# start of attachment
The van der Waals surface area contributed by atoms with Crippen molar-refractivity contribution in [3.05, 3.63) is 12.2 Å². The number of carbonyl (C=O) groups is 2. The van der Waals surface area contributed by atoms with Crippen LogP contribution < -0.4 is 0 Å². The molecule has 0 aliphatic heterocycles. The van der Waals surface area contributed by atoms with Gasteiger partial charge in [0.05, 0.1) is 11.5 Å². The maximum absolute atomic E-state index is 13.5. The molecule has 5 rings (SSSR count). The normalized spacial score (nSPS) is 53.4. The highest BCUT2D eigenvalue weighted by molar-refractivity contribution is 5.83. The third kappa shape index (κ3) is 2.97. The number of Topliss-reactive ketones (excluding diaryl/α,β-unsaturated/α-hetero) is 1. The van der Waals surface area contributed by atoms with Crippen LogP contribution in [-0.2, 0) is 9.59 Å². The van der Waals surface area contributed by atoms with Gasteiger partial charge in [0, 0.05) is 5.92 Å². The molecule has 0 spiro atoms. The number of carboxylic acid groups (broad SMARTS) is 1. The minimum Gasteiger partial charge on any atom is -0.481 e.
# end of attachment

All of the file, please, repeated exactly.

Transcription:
The van der Waals surface area contributed by atoms with Crippen molar-refractivity contribution in [3.05, 3.63) is 12.2 Å². The number of carbonyl (C=O) groups is 2. The van der Waals surface area contributed by atoms with Crippen LogP contribution < -0.4 is 0 Å². The molecule has 0 aliphatic heterocycles. The van der Waals surface area contributed by atoms with Gasteiger partial charge in [0.05, 0.1) is 11.5 Å². The maximum absolute atomic E-state index is 13.5. The molecule has 5 rings (SSSR count). The normalized spacial score (nSPS) is 53.4. The highest BCUT2D eigenvalue weighted by molar-refractivity contribution is 5.83. The third kappa shape index (κ3) is 2.97. The number of Topliss-reactive ketones (excluding diaryl/α,β-unsaturated/α-hetero) is 1. The van der Waals surface area contributed by atoms with Crippen LogP contribution in [-0.2, 0) is 9.59 Å². The van der Waals surface area contributed by atoms with Gasteiger partial charge in [0, 0.05) is 5.92 Å². The molecule has 0 spiro atoms. The number of carboxylic acid groups (broad SMARTS) is 1. The minimum Gasteiger partial charge on any atom is -0.481 e.